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      Download the Game Design and Indie Game Marketing Freebook   07/19/17

      GameDev.net and CRC Press have teamed up to bring a free ebook of content curated from top titles published by CRC Press. The freebook, Practices of Game Design & Indie Game Marketing, includes chapters from The Art of Game Design: A Book of Lenses, A Practical Guide to Indie Game Marketing, and An Architectural Approach to Level Design. The GameDev.net FreeBook is relevant to game designers, developers, and those interested in learning more about the challenges in game development. We know game development can be a tough discipline and business, so we picked several chapters from CRC Press titles that we thought would be of interest to you, the GameDev.net audience, in your journey to design, develop, and market your next game. The free ebook is available through CRC Press by clicking here. The Curated Books The Art of Game Design: A Book of Lenses, Second Edition, by Jesse Schell Presents 100+ sets of questions, or different lenses, for viewing a game’s design, encompassing diverse fields such as psychology, architecture, music, film, software engineering, theme park design, mathematics, anthropology, and more. Written by one of the world's top game designers, this book describes the deepest and most fundamental principles of game design, demonstrating how tactics used in board, card, and athletic games also work in video games. It provides practical instruction on creating world-class games that will be played again and again. View it here. A Practical Guide to Indie Game Marketing, by Joel Dreskin Marketing is an essential but too frequently overlooked or minimized component of the release plan for indie games. A Practical Guide to Indie Game Marketing provides you with the tools needed to build visibility and sell your indie games. With special focus on those developers with small budgets and limited staff and resources, this book is packed with tangible recommendations and techniques that you can put to use immediately. As a seasoned professional of the indie game arena, author Joel Dreskin gives you insight into practical, real-world experiences of marketing numerous successful games and also provides stories of the failures. View it here. An Architectural Approach to Level Design This is one of the first books to integrate architectural and spatial design theory with the field of level design. The book presents architectural techniques and theories for level designers to use in their own work. It connects architecture and level design in different ways that address the practical elements of how designers construct space and the experiential elements of how and why humans interact with this space. Throughout the text, readers learn skills for spatial layout, evoking emotion through gamespaces, and creating better levels through architectural theory. View it here. Learn more and download the ebook by clicking here. Did you know? GameDev.net and CRC Press also recently teamed up to bring GDNet+ Members up to a 20% discount on all CRC Press books. Learn more about this and other benefits here.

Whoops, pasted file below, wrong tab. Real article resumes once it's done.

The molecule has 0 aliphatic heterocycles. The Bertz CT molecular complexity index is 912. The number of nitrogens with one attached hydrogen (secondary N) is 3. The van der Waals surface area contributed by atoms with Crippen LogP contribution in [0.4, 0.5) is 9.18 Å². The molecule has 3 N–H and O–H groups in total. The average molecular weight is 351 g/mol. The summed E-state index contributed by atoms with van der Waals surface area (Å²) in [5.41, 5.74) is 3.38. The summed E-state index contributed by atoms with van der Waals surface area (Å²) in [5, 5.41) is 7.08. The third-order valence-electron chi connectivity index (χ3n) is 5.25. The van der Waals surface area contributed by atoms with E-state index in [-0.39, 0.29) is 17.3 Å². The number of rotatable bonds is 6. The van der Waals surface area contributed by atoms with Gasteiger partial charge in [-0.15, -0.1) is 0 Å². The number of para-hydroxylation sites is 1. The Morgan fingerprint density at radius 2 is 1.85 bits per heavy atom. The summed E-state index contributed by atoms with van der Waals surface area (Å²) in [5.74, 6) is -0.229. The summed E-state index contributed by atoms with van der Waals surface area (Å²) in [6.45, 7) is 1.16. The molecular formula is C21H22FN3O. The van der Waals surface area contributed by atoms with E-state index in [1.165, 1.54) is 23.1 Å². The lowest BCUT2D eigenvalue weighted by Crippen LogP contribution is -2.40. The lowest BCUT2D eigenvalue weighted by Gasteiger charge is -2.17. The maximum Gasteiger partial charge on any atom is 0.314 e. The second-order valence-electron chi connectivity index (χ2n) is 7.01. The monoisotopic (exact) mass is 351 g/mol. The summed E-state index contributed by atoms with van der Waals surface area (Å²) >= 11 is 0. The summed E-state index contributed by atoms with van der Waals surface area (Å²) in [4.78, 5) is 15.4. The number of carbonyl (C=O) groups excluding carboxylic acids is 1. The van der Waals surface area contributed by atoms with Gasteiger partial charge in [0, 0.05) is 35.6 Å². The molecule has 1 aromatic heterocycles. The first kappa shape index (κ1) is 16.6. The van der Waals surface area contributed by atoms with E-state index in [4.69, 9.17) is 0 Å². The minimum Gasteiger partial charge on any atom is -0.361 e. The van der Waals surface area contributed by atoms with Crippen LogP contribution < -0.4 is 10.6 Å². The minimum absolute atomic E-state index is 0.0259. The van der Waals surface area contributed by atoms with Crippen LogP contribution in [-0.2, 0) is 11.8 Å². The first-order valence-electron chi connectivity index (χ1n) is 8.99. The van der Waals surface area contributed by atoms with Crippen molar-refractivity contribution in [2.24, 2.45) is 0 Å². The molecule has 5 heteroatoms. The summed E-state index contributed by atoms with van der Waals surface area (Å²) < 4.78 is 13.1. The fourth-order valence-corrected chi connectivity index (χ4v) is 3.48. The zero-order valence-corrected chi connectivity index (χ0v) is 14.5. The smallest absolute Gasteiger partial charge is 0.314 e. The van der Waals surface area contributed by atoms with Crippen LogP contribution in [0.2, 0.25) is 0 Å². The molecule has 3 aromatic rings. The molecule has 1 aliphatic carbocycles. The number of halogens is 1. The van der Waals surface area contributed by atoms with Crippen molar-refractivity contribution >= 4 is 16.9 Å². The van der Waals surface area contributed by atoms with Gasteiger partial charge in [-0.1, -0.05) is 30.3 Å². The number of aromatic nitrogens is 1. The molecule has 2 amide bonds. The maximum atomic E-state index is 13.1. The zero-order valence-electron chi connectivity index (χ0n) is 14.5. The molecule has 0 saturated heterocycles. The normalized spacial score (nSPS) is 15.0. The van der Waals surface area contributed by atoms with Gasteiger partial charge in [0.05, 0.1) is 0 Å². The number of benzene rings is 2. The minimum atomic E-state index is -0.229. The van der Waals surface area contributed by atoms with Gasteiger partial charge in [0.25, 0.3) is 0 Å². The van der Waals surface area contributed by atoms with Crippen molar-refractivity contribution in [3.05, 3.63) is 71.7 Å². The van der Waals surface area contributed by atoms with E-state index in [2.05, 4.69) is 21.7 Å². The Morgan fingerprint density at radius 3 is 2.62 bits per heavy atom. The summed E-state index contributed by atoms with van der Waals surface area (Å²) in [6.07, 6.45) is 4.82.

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Cleaning Stuff Up